A new report reveals that many forest operations in Papua New Guinea (PNG) violate the law, despite holding Government permits. PNG is China’s single largest supplier. By buying timber from PNG and exporting to markets that ban illegal timber imports, such as the European Union or the United States, China therefore risks damaging its reputation and major trade relationships.
La République du Congo et l’Union européenne (UE) ont fait le suivi de la mise en œuvre de leur Accord de Partenariat Volontaire (APV) visant à promouvoir la bonne gouvernance forestière. Cet Accord fait partie de l’initiative de l’UE pour l'application des réglementations forestières, la gouvernance et les échanges commerciaux (FLEGT selon son sigle en anglais).
The Republic of Congo and the European Union (EU) have reviewed the implementation of their Voluntary Partnership Agreement (VPA) aimed at promoting good forest governance. This Agreement is part of the EU initiative on Forest Law Enforcement, Governance and Trade (FLEGT).
A study for the European Commission summarises the checks that Competent Authorities in Europe have performed to verify compliance with the EU Timber Regulation (EUTR), as well as any enforcement actions taken.
The Environmental Investigation Agency (EIA) has released a report detailing unabated illegal logging, timber laundering and smuggling in Cambodia. The report follows earlier EIA reports on Vietnam’s trade in timber illegally harvested in, and illegally imported from, its neighbours. The new report, titled ‘Serial Offender: Vietnam’s continued imports of illegal Cambodian timber,’ finds corrupt officials on both sides complicit.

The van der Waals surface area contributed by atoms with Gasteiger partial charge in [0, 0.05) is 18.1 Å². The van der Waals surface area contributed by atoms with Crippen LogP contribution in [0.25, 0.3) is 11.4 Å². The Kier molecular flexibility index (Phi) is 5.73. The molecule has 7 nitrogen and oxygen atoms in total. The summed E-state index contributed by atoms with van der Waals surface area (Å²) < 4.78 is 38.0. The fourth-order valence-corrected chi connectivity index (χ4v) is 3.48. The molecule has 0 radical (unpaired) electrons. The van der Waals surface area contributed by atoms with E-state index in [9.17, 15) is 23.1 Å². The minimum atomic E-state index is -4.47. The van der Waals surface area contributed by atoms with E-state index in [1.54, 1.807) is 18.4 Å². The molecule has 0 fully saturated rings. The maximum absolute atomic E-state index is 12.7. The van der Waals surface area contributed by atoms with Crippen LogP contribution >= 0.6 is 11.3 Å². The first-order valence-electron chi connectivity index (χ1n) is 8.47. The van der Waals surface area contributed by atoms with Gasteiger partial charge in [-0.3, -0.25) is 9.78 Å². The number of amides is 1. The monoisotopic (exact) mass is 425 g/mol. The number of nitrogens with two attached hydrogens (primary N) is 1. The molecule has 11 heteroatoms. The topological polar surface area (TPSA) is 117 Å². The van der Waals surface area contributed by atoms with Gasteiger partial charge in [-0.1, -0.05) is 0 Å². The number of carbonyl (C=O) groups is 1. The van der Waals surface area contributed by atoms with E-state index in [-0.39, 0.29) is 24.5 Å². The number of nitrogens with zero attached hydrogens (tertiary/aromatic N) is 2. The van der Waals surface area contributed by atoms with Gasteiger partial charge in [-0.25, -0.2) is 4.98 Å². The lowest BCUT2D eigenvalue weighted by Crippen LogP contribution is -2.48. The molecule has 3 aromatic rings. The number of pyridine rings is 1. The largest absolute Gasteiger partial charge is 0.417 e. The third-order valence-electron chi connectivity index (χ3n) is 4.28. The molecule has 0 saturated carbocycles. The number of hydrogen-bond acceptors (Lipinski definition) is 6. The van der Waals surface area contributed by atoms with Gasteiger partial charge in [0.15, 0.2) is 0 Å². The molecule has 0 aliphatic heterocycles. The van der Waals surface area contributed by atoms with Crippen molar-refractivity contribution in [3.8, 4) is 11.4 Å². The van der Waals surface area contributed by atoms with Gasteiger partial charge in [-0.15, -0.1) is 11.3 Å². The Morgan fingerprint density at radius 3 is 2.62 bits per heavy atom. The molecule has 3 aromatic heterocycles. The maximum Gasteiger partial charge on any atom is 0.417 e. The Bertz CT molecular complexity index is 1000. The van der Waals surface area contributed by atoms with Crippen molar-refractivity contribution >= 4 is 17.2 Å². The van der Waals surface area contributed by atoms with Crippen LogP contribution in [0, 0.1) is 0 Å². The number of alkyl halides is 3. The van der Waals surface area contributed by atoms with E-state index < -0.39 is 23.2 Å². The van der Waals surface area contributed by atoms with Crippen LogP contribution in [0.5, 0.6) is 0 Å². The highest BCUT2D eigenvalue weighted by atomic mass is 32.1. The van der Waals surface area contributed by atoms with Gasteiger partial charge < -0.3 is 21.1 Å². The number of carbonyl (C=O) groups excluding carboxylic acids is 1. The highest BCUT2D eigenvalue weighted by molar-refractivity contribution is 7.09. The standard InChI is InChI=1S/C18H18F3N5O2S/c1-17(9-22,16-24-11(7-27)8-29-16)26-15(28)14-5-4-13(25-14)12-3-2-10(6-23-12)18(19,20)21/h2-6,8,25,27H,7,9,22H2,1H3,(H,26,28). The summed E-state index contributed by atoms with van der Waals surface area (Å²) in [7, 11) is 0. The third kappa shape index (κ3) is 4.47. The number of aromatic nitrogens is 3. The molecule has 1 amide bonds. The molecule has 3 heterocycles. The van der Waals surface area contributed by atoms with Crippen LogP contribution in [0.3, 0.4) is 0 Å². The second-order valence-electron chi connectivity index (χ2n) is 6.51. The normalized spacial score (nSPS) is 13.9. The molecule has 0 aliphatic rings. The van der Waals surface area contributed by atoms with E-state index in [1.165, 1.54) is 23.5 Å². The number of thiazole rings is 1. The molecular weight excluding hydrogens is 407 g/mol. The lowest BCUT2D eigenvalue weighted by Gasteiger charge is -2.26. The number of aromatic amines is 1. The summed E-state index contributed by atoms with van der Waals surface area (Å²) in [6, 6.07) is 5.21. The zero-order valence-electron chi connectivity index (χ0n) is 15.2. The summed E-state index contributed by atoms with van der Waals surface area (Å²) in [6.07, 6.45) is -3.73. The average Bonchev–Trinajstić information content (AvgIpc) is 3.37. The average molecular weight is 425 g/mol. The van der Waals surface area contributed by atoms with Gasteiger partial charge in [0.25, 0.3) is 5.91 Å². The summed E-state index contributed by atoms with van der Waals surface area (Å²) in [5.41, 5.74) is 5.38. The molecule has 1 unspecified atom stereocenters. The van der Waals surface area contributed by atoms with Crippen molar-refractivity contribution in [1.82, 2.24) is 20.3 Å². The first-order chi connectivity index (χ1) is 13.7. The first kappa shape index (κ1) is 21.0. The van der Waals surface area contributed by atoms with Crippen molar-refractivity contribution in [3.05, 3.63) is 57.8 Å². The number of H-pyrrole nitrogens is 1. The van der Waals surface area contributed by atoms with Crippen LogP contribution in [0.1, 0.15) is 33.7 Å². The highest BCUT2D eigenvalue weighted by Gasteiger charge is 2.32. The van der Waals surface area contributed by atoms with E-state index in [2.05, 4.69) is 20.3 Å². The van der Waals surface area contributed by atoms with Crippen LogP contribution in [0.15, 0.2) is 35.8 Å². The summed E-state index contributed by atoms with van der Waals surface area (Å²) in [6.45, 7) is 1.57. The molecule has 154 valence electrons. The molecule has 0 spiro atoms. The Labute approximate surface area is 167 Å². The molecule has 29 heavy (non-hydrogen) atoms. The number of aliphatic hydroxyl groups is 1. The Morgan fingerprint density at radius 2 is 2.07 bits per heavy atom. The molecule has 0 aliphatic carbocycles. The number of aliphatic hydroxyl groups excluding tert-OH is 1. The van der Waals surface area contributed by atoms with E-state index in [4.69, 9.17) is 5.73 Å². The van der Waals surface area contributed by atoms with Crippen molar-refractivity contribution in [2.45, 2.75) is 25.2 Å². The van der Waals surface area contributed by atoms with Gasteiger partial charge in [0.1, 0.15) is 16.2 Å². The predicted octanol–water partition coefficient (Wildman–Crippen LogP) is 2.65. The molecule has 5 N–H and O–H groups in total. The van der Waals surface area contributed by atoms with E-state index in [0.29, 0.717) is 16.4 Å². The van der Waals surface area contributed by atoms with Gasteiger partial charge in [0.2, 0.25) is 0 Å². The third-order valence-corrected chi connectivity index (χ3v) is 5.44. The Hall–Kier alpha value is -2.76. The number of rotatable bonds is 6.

Indonesia’s Independent Forest Monitoring Network (JPIK) says the country’s timber legality assurance system (SVLK) has led to “significant changes in improving good forest governance” but still has weaknesses and must be continuously improved to ensure its credibility and accountability.
In 2012, when I first started researching China’s illegal timber imports, related news or information in Chinese was scarce. Six years on, however, a study co-authored by a Chinese government research institution offers a flicker of hope. China may be heading in the right direction and joining a growing global community who prohibit illegal timber imports by law.